The Progestogen Only Pill (POP)

This pill is commonly used when the combined pill is not suitable. It can also be used while breastfeeding. 

It works by thickening the cervical mucus making it difficult for the sperm to enter the uterus. Some types of this pill including Cerazette also stop ovulation.

This pill is 99% effective if used correctly. This type of pill should be taken every day without a break. It should be taken at the same time each day. It is important to read the information leaflet contained with the medication carefully. This pill does not increase your chances of blood clots. 

The POP can cause periods to change. They may stop, become more or less frequent, or become lighter. The side effects are usually mild and can include irregular periods, mood changes, nausea, headaches, skin changes such as acne and breast tenderness. The risks from this pill are very small and include breast cancer and ovarian cysts.

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Common Symptoms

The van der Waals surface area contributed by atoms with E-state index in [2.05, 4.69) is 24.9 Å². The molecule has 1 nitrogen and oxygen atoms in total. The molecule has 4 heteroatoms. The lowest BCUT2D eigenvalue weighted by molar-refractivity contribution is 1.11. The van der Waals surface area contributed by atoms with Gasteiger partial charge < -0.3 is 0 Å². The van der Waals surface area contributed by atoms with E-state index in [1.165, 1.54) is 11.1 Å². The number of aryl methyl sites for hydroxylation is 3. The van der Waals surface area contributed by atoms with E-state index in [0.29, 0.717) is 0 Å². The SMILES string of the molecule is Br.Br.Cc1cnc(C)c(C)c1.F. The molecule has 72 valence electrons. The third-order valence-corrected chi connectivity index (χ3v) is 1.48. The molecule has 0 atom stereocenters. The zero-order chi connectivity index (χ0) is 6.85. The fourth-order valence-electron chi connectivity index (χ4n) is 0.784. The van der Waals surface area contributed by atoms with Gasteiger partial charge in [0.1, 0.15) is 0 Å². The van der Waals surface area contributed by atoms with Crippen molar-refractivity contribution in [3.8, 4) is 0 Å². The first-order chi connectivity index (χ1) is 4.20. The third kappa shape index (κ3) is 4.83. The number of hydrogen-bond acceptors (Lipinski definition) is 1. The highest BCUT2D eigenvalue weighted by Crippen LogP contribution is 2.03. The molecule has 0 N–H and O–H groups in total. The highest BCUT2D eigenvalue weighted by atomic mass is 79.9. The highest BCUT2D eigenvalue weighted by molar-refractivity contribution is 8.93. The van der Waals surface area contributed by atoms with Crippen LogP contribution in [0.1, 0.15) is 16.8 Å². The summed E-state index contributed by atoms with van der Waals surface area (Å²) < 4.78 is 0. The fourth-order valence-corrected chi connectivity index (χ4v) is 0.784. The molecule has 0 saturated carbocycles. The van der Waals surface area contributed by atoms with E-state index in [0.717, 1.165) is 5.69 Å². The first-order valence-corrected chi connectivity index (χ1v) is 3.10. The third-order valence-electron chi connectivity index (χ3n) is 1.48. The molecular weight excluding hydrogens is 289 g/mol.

The Combined Pill

Most women taking the combined pill do not suffer from side effects. If they do, then the most common side-effects include:

  • headaches
  • nausea
  • breast tenderness

Less common side effects include:

  • tiredness
  • reduced sex drive (libido)
  • mood changes
  • skin changes

The Progestogen-only pill (POP)

Most women taking the POP do not suffer from side effects. If they do, then the most common side-effects include:

  • headaches
  • nausea and vomiting
  • breast tenderness

Less common side effects include:

  • reduced sex drive (libido)
  • mood changes
  • acne
  • ovarian cysts

The side effects will often improve as the body gets used to the medication. If any of them become bothersome, then speak to your doctor or nurse about changing your pill to a different one. 

Common Treatments